Tonya said fear of her husband, the overwhelming responsibility of caring for her other four children and a deep depression left her unable to properly care for her needy baby.

"I wasn't able to take care of him because I really wasn't able to take care of myself," she said. "I was focused on my husband." There were toys to pick up, dinner to cook, children to keep quiet. And if it wasn't done right, Tonya said, judgment was swift.

In an interview with Children Services in 2002, Tonya said her husband scared her, that he'd taken swings at her and that she'd woken up with him on top of her choking her. "When he gets stressed," she told the interviewer, "he lashes out."

Tonya's husband filed for divorce in 2008, shortly after getting out of prison. She happily signed the papers from behind bars.

With the clarity of hindsight, Tonya said the charges against her were appropriate. "I endangered all of my kids by staying," she said. "And I certainly endangered my son by not doing what needed to be done. Being a mother, it was my responsibility, and I did fail in that."

When Tonya arrived in prison, she rarely wanted to get out of her bed. Gradually, she took positive steps and gained confidence. She lost more than 100 pounds. She studied to become a boiler operator and hopes someday to get a job at a power plant or hospital. And she wants a relationship with her children, now ages 14, 13, 11, 9 and 8.

She's not sure what the chances of that are. She'll come out of jail a felon. And she doesn't know how her children will feel about her or what they will remember. Her four oldest children, she said, are living with her husband's parents. Although she sends cards at Christmas and on birthdays, she hasn't heard from them since 2003. Her youngest son is with her father and stepmother, and she occasionally talks to him by phone.

Tonya will be released next spring, and still fears her ex. "I know I'm going to run into him," she said. "So it does make me fear for my safety."

In retrospect, she admits, jail time is probably the only way she would have escaped her husband. She's sorry that's what it took. But she is happy her children are safe and alive-and that she is, too.

"It was worth it coming to jail," she said, "if it meant the health of my kids."

To have & to hurt

Most relationships - even abusive ones - begin blissfully. But when things go bad, women often struggle to escape. Deb Thorn was one.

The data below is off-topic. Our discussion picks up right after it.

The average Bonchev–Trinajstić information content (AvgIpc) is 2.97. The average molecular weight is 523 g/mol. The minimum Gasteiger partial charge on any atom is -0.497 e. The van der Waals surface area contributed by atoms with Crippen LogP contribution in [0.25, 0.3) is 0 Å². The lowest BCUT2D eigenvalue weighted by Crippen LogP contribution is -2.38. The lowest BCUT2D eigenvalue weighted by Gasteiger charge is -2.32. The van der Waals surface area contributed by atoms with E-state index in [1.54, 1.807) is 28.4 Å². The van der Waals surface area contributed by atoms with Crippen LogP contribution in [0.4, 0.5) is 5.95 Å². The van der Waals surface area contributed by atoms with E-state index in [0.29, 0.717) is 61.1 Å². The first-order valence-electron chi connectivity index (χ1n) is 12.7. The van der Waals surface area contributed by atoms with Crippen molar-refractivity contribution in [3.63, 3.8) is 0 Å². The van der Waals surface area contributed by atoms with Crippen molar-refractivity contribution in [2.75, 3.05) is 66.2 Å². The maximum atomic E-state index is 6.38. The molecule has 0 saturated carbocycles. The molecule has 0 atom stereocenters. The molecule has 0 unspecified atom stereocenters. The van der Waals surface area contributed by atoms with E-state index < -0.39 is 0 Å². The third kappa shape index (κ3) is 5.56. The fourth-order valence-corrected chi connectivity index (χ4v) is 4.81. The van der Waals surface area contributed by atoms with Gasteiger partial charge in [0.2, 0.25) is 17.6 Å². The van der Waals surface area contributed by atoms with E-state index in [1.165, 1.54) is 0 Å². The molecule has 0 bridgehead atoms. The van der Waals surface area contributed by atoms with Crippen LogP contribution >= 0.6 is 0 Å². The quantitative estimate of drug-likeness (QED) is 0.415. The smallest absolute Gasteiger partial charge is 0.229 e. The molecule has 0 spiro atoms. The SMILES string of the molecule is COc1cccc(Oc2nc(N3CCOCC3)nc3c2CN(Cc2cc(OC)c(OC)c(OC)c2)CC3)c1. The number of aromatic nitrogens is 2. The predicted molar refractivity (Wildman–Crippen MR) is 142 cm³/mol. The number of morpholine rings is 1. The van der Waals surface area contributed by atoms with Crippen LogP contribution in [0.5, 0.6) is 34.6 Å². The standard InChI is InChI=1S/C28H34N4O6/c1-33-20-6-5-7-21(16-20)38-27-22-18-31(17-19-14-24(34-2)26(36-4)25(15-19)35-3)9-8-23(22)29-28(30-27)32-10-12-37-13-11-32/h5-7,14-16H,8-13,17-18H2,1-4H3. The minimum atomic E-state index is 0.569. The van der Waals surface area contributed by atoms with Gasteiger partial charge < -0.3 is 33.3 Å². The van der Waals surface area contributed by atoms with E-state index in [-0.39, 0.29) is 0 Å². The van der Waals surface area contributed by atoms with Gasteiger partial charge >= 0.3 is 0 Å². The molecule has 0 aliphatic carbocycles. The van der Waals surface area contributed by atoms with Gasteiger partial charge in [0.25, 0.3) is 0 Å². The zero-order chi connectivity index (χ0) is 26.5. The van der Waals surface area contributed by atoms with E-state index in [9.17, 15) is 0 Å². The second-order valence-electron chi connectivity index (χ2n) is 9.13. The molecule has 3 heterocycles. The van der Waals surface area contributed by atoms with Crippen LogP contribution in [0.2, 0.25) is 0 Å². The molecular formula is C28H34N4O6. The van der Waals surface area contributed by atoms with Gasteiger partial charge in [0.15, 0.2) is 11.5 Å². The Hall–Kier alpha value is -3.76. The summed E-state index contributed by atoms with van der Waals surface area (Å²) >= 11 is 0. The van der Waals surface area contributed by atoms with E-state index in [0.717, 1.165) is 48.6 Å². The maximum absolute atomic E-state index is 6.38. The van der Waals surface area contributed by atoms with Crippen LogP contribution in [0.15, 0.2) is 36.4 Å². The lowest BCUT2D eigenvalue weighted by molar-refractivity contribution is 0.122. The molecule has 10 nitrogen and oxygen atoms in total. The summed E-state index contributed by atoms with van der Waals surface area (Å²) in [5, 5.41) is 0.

Deb Thorn struggled to stay among the living: With her husband's hands wrapped tightly around her throat, she felt herself slipping out of this world toward the next.

"No, no-you can't do this," she kept telling herself. "If you die, he's going to kill the girls, and then he'll end up killing himself."

It was fear for the safety of her young daughters-then about ages seven and three-that Thorn credits with giving her the strength to take a breath when her husband finally unlatched his hands.

"After that strangulation, I had made my mind up that if I didn't leave, we surely were going to die," Thorn said. But she didn't leave right away. "You just can't have an incident like that and you just pick up and leave. Because of the abuse, you belong to that person. Everything you have and most of the people in your life also belong to [him]."

It would be several months before Thorn packed her belongings into 14 garbage bags while her husband was working and, under the cover of night, fled with her daughters to CHOICES, a Columbus shelter for victims of domestic violence.

Thorn was divorced with a daughter when she first met her husband around age 20. In love with the gentleman who was as protective of her young girl as a biological father would be, she married him and had a daughter with him the next year. "That was a joyous occasion," she said. "We were a complete family."

Slowly, her husband became more controlling; soon, he was pushing and shoving.

One night, her young daughters watched as their father shoved Thorn into a wall so hard that a clock fell and struck her on the head, she said.

At times, her three-year-old would pummel her father with her fists and tell him to leave her mommy alone. Sometimes, that stopped him. And Thorn said she did call the police-but in the 1970s and '80s, she said, some agencies didn't get involved in what was considered a family matter. "They told him to straighten up," Thorn said. "They never arrested him."

Thorn's family knew about the abuse. But she hesitated to get them involved-even when they wanted to-because she feared for their safety.

Thorn and her children healed at the shelter. She filed for divorce. She had no job and little money.

Eventually, she married again and moved the family to California-safely out of her ex's harassing reach-before resettling in Ohio. She began working in domestic violence prevention, first as a volunteer and then as an employee at CHOICES. Later she worked for a local law enforcement agency. Last year, she earned her bachelor's degree from Franklin University.